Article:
Gael Greene In her role as restaurant critic of New York Magazine (1968 to January 2002) Detroit-born Gael Greene helped change the way New Yorkers (and many Americans) think about food.
"Everything You Always Wanted to Know About Ice Cream But Were Too Fat To Ask," "The Mafia Guide to Dining Out." and " Nobody Knows the Truffles I've Seen" were early pieces. In more recent years her annual roundup of New York City's dining favorites, Ask Gael, was a gourmand's collectible for many years and she continues to write a weekly Ask Gael column for NYM. Earlier she worked at the New York Post.
As co-founder with James Beard and a continuing force behind Citymeals-on-Wheels as board chair, Ms. Greene has made a significant impact on the city of New York. Citymeals, the largest public/private partnership in the country, has raised $200 million in its twenty-six-year history to help feed the city's frail elderly shut-ins.
Ms. Greene's memoir, "Insatiable, Tales from a Life of Delicious Excess" was published April, 2006. Earlier non-fiction books include "Delicious Sex, A Gourmet Guide for Women and the Men Who Want to Love Them Better" and "BITE: A New York Restaurant Strategy." Her two novels Blue skies, No Candy" and "Doctor Love" were NY Times best sellers.
My Summer Flea Market: Fish Poacher. Bob Wade Prints. Carpenter's Sign. Antique Pasta Machine. Coal Scuttle. Vintage Evening Bags. Brooches. Rooster Weather Vane.
Steven always indulged my flea market obsession. He found markets compelling, mysterious, full of wonder. He hid his camera inside a cotton vest, his eye ready for the captured moment. In Paris, we would stroll through Vanves on Saturday, feigning nonchalance in the event of unearthing a serious find. On Sunday, we'd take the Metro to the end of the line at the Porte de Clignancourt. I'd get down to serious bargaining in the market of Serpette or the sprawl across the street while Steven studied the antique carpentry tools. Often we would meet a friend for lunch, mussels au vin blanc or frisée with lardons and a poached egg.
Settled in Beijing for the month of March in 1997, Steven and I spent every weekend in the Panjiayuan (Dirt) Market. He had never been much of a collector, but in that sprawl of trash and treasures he discovered bargaining -- a thrilling sport. Of course, all of India was a teeming, tempting bazaar. Shelves in our apartment are filled with his stone signature stamps, Buddhas, masks, betel nut cutters and Ganesha the elephant god.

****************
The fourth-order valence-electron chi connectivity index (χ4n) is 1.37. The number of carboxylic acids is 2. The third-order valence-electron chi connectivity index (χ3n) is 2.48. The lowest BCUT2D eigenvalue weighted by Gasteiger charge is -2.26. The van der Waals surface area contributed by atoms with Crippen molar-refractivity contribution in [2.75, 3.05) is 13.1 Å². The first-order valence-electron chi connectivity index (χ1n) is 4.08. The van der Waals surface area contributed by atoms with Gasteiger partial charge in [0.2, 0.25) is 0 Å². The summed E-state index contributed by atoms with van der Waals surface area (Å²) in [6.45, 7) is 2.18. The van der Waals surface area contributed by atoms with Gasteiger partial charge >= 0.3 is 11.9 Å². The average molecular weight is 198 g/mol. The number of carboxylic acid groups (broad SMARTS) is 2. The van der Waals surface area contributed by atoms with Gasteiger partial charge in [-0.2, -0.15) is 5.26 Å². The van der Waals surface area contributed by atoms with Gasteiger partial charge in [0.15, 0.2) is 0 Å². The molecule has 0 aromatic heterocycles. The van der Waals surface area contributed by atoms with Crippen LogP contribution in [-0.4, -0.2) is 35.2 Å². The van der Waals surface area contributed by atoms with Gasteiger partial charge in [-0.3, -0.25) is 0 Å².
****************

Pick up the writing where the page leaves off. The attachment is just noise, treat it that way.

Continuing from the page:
If you read this newsletter, or my tweets, you know I've been trying to find new homes for some of my precious clutter. Now, hoping the end of summer might have put you in an acquisitive mood, here is a motley assortment of treasures.
The Art of Fish Poaching
I found this enamelware fish poacher in a box of kitchen stuff. It's exactly what you need to steam or poach a large striper or bluefish, even a very large one. There's a lifter inside so it doesn't break when you try to wrestle it to the platter. The pot is 21 inches across, 10 inches wide and 6 inches deep. It was missing one handle when I bought it. $150 plus shipping. Or pick it up from the front desk in my office.
Bob Wade Framed
Steven knew the artist Bob Wade from installing his work at the Aspen Art Museum. Read about Bob "Daddy-O" Wade by clicking here. When we ran into Bob and his wife in Santa Fe, he was eager to take us to his favorite Tex-Mex joint. And the next time we met he sent me two of the marvelous prints that are his signature.
Wade takes old postcards and vintage black and white photos and prints them on photosensitive fabric. Then he airbrushes them with transparent layers of acrylic color in muted tones.
My prints, "Hula Girls" and "Indian Warriors," are framed -- image size 11" X 19", framed size 17¾" X 25." $400 each.
Vintage Pasta Machine
Made of wood and wrought iron with a decorative gold paint, this handsome vintage pasta machine has a wheel that turns to knead and stretch. $100 plus shipping. Or pick it up.
Rooster Weather Vane
Here's a perfect gift for Marcus Samuelsson or Paul Bocuse or any other rooster fancier you know. It's an early folk art rooster on a stand we had made especially for it. It's 24 inches tall, 14 inches at its widest. The base is 10" by 4". $250 plus shipping.